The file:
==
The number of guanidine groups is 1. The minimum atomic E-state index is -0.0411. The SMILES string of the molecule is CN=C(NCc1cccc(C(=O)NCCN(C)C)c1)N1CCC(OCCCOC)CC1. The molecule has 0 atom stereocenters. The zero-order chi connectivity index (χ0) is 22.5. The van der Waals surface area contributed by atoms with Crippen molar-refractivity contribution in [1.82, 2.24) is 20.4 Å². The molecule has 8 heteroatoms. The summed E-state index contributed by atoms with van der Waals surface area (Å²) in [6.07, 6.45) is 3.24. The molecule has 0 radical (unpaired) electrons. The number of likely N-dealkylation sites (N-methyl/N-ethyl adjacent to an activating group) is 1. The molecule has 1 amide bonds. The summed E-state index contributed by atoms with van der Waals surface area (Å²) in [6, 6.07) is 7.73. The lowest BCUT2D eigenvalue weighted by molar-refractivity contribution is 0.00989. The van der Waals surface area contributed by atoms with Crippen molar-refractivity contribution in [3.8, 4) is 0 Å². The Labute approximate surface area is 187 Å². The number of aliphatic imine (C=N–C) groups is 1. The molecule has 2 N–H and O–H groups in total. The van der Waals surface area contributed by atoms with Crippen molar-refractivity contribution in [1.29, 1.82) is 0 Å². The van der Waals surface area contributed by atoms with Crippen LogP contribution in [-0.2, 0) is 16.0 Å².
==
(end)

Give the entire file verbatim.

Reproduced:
The number of guanidine groups is 1. The minimum atomic E-state index is -0.0411. The SMILES string of the molecule is CN=C(NCc1cccc(C(=O)NCCN(C)C)c1)N1CCC(OCCCOC)CC1. The molecule has 0 atom stereocenters. The zero-order chi connectivity index (χ0) is 22.5. The van der Waals surface area contributed by atoms with Crippen molar-refractivity contribution in [1.82, 2.24) is 20.4 Å². The molecule has 8 heteroatoms. The summed E-state index contributed by atoms with van der Waals surface area (Å²) in [6.07, 6.45) is 3.24. The molecule has 0 radical (unpaired) electrons. The number of likely N-dealkylation sites (N-methyl/N-ethyl adjacent to an activating group) is 1. The molecule has 1 amide bonds. The summed E-state index contributed by atoms with van der Waals surface area (Å²) in [6, 6.07) is 7.73. The lowest BCUT2D eigenvalue weighted by molar-refractivity contribution is 0.00989. The van der Waals surface area contributed by atoms with Crippen molar-refractivity contribution in [3.8, 4) is 0 Å². The Labute approximate surface area is 187 Å². The number of aliphatic imine (C=N–C) groups is 1. The molecule has 2 N–H and O–H groups in total. The van der Waals surface area contributed by atoms with Crippen molar-refractivity contribution in [1.29, 1.82) is 0 Å². The van der Waals surface area contributed by atoms with Crippen LogP contribution in [-0.2, 0) is 16.0 Å².